Pair convicted after 112 kilograms of cocaine imported to Canada from Guyana

Last Updated on Tuesday, 1 December 2015, 15:58 by GxMedia

Reproduced from The Mississauga News
by Louie Rosella

Two men have been found guilty in connection with a cocaine smuggling operation that saw close to $4 million worth of the drug make its way by sea from Guyana to St. John, New Brunswick, and then to a public storage facility in Mississauga.

Justice Peter Daley found James Buttazzoni, 43, of Mississauga, and Rampersaud Ramlall, 40, of Whitby, guilty in Brampton court Friday of conspiracy to import cocaine and possession of cocaine for the purpose of trafficking.  However, the judge acquitted both men of importing cocaine, ruling Buttazzoni only became involved with the cocaine when it arrived in Ontario. Evidence showed that Ramlall had communication with people in Guyana, who were involved in the exportation of the cocaine to Canada, but the judge ruled “his conduct, on the evidence, does not constitute importing.”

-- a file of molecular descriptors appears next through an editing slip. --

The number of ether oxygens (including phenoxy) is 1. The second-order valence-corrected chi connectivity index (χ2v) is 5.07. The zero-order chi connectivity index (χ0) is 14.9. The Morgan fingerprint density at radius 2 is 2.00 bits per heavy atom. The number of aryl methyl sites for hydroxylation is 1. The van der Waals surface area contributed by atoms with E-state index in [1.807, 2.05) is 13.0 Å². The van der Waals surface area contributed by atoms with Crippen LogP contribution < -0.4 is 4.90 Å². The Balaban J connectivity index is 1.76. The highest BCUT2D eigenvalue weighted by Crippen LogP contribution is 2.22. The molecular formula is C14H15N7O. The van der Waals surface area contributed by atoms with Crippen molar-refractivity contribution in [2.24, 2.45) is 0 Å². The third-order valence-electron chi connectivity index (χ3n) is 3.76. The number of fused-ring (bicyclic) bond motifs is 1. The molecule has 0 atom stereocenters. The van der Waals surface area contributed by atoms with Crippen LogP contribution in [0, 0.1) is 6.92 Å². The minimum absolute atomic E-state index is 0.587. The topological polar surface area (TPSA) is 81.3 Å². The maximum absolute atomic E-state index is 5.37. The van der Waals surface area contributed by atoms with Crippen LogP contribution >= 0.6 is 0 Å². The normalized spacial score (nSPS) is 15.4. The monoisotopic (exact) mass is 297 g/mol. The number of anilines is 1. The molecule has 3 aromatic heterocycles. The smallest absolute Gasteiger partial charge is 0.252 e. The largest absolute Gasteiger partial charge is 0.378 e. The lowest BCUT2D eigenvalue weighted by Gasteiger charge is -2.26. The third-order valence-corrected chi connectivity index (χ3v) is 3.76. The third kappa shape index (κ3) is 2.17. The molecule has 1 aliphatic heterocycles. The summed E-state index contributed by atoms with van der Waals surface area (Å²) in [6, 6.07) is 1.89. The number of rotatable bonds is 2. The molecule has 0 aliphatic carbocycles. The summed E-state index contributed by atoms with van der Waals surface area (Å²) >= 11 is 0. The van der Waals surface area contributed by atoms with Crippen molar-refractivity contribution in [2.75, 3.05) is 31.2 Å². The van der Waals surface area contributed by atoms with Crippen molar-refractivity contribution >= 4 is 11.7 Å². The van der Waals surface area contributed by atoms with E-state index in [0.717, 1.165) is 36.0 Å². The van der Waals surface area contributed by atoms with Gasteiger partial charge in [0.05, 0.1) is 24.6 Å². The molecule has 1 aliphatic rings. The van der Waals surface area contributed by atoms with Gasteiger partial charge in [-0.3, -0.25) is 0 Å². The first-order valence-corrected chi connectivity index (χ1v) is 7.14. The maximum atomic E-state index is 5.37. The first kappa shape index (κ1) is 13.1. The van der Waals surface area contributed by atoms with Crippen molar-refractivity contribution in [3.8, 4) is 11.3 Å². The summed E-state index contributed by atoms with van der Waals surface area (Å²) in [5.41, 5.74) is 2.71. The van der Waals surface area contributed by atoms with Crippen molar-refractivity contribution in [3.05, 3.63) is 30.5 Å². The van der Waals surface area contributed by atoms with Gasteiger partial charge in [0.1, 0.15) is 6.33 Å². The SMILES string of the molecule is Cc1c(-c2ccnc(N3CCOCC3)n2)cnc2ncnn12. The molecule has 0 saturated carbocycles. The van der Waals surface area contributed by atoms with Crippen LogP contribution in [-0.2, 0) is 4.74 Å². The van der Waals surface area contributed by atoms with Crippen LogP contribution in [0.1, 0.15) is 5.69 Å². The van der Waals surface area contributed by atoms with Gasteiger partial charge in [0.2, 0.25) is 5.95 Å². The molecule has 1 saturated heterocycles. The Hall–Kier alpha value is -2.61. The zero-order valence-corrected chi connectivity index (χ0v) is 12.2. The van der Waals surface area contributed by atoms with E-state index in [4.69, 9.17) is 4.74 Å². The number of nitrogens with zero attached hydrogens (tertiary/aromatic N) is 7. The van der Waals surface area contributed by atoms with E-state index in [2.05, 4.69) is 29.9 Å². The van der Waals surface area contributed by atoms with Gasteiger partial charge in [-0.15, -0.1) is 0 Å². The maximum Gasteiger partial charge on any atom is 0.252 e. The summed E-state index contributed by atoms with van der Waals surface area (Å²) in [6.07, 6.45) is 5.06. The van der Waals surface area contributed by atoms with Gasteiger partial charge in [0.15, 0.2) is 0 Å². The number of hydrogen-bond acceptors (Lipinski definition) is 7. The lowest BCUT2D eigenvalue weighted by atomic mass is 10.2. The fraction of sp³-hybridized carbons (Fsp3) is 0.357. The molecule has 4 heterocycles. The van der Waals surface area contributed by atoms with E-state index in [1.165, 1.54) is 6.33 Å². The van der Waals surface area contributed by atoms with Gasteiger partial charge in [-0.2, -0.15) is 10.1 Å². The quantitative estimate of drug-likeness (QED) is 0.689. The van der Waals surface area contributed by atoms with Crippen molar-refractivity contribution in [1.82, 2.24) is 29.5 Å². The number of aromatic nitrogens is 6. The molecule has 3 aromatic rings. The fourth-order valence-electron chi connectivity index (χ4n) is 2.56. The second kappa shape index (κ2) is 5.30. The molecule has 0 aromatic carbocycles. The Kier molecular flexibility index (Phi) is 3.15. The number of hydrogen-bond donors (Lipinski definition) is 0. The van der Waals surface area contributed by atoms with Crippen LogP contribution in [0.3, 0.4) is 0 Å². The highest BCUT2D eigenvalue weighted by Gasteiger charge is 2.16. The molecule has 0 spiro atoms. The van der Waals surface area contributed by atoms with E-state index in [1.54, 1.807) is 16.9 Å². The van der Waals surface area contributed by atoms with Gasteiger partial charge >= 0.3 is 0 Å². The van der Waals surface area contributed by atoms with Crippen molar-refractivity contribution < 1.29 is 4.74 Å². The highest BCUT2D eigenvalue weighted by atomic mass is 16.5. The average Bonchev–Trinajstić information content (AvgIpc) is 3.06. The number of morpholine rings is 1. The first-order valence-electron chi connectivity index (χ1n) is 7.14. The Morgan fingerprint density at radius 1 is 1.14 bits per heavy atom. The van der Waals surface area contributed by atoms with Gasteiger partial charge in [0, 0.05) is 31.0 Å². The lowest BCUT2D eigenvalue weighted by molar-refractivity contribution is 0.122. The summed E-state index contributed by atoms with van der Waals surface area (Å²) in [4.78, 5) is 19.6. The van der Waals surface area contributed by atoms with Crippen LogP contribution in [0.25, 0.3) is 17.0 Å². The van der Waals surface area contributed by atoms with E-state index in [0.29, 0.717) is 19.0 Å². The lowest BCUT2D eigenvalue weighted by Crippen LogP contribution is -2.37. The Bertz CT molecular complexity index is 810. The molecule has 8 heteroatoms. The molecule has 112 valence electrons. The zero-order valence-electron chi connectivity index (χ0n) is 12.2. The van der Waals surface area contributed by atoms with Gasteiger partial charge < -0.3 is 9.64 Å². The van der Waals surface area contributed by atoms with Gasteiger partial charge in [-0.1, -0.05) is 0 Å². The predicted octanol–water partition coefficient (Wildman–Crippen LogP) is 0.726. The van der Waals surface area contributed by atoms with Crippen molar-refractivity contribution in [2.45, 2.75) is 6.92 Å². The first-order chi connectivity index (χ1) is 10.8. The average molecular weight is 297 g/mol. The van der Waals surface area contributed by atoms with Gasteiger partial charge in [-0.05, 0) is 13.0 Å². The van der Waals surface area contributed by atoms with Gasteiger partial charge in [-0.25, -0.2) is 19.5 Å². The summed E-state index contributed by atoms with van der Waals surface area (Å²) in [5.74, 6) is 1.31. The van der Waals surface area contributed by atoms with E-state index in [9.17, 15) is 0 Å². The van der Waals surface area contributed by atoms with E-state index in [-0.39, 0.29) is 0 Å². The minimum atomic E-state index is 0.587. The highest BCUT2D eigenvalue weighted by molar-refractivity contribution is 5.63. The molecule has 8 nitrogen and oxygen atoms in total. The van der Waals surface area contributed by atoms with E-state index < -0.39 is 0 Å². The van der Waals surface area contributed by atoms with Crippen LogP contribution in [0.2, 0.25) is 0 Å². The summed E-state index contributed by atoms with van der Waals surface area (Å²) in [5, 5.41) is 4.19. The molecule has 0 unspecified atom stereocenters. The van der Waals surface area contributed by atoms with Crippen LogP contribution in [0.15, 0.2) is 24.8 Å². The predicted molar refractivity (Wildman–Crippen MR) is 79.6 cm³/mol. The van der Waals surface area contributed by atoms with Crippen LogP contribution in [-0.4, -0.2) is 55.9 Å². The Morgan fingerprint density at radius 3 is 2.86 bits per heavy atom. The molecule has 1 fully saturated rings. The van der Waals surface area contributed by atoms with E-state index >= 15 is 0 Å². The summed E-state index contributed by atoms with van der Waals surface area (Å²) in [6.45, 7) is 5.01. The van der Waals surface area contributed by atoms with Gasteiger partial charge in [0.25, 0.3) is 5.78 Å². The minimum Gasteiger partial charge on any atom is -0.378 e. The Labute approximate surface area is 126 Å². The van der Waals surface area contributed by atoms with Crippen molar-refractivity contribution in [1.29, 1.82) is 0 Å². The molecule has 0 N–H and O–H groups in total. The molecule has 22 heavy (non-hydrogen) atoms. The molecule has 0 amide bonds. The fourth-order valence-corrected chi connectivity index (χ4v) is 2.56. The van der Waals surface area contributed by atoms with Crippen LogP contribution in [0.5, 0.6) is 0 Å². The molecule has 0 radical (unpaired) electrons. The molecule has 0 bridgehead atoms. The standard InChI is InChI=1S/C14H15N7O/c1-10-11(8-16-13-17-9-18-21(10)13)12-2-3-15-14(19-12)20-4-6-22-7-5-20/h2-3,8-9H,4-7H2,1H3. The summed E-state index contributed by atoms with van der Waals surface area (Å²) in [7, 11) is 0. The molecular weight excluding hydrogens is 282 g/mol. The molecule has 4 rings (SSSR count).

The shipment of cocaine arrived in Canada on May 28, 2012 at the port of St. John, New Brunswick by ship, in a sea container. The estimated value of the cocaine, if sold at the kilogram level, was approximately $3.9 million and, if sold at the gram level, was $8.9 million, court heard.

Canada Border Services Agency (CBSA) officers opened the container and located 112 kilograms of cocaine with a purity of 74 per cent, which was hidden in the wooden pallets located in the container. The container also held quantities of hot sauce, Chinese sauce, seasonings and noodles, court heard.

Customs officers contacted the RCMP, who conducted a controlled delivery and tracked the shipment to a public storage facility in Mississauga. The container was equipped with electronic audio and physical surveillance devices, court heard.
“The process of secreting the cocaine within the wooden pallets, the placement of the pallets within the container, and the shipping of the container from Guyana to New Brunswick was a sophisticated and planned scheme and did not happen by chance or through inadvertence,” Daley ruled. “This was a sophisticated importing scheme, which involved several persons, some of whom were unknown to each other and others who joined the agreement at times beyond the initial inception of the agreement between the importing parties present in Canada and the parties in Guyana.”

Two others charged in the scheme were acquitted.